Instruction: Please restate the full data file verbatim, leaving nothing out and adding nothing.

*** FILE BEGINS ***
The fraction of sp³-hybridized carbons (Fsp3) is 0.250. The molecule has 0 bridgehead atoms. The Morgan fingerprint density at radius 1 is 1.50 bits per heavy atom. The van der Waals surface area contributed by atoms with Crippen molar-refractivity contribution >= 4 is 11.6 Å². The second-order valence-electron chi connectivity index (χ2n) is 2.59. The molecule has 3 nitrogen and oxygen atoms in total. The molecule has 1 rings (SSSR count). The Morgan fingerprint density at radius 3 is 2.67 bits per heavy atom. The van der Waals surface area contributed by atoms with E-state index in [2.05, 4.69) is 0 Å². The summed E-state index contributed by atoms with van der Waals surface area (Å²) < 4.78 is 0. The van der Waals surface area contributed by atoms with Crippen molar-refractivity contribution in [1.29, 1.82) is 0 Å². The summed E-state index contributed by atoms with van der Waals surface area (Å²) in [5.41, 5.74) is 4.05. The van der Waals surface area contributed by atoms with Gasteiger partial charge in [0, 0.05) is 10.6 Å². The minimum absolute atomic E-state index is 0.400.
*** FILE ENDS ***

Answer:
The fraction of sp³-hybridized carbons (Fsp3) is 0.250. The molecule has 0 bridgehead atoms. The Morgan fingerprint density at radius 1 is 1.50 bits per heavy atom. The van der Waals surface area contributed by atoms with Crippen molar-refractivity contribution >= 4 is 11.6 Å². The second-order valence-electron chi connectivity index (χ2n) is 2.59. The molecule has 3 nitrogen and oxygen atoms in total. The molecule has 1 rings (SSSR count). The Morgan fingerprint density at radius 3 is 2.67 bits per heavy atom. The van der Waals surface area contributed by atoms with E-state index in [2.05, 4.69) is 0 Å². The summed E-state index contributed by atoms with van der Waals surface area (Å²) < 4.78 is 0. The van der Waals surface area contributed by atoms with Crippen molar-refractivity contribution in [1.29, 1.82) is 0 Å². The summed E-state index contributed by atoms with van der Waals surface area (Å²) in [5.41, 5.74) is 4.05. The van der Waals surface area contributed by atoms with Gasteiger partial charge in [0, 0.05) is 10.6 Å². The minimum absolute atomic E-state index is 0.400.